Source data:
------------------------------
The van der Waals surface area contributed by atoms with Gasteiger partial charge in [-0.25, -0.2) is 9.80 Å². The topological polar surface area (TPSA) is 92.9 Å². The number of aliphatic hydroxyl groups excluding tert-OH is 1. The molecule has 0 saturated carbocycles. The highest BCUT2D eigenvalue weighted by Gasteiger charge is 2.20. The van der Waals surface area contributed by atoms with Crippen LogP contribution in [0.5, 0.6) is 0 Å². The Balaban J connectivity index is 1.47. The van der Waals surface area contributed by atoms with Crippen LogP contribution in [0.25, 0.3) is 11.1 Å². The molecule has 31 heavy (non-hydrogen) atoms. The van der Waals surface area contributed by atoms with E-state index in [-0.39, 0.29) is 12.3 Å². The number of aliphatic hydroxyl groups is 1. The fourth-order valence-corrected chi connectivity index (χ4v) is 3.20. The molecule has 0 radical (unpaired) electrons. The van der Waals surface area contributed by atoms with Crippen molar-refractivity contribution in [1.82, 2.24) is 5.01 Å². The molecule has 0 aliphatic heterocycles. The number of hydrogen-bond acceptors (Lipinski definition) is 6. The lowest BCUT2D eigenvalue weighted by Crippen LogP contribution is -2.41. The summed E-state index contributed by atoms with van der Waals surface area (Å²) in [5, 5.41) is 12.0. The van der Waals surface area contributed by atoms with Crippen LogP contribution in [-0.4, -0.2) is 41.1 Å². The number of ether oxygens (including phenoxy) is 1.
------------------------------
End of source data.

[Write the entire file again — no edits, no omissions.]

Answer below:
The van der Waals surface area contributed by atoms with Gasteiger partial charge in [-0.25, -0.2) is 9.80 Å². The topological polar surface area (TPSA) is 92.9 Å². The number of aliphatic hydroxyl groups excluding tert-OH is 1. The molecule has 0 saturated carbocycles. The highest BCUT2D eigenvalue weighted by Gasteiger charge is 2.20. The van der Waals surface area contributed by atoms with Crippen LogP contribution in [0.5, 0.6) is 0 Å². The Balaban J connectivity index is 1.47. The van der Waals surface area contributed by atoms with Crippen LogP contribution in [0.25, 0.3) is 11.1 Å². The molecule has 31 heavy (non-hydrogen) atoms. The van der Waals surface area contributed by atoms with E-state index in [-0.39, 0.29) is 12.3 Å². The number of aliphatic hydroxyl groups is 1. The fourth-order valence-corrected chi connectivity index (χ4v) is 3.20. The molecule has 0 radical (unpaired) electrons. The van der Waals surface area contributed by atoms with Crippen molar-refractivity contribution in [1.82, 2.24) is 5.01 Å². The molecule has 0 aliphatic heterocycles. The number of hydrogen-bond acceptors (Lipinski definition) is 6. The lowest BCUT2D eigenvalue weighted by Crippen LogP contribution is -2.41. The summed E-state index contributed by atoms with van der Waals surface area (Å²) in [5, 5.41) is 12.0. The van der Waals surface area contributed by atoms with Crippen LogP contribution in [-0.4, -0.2) is 41.1 Å². The number of ether oxygens (including phenoxy) is 1.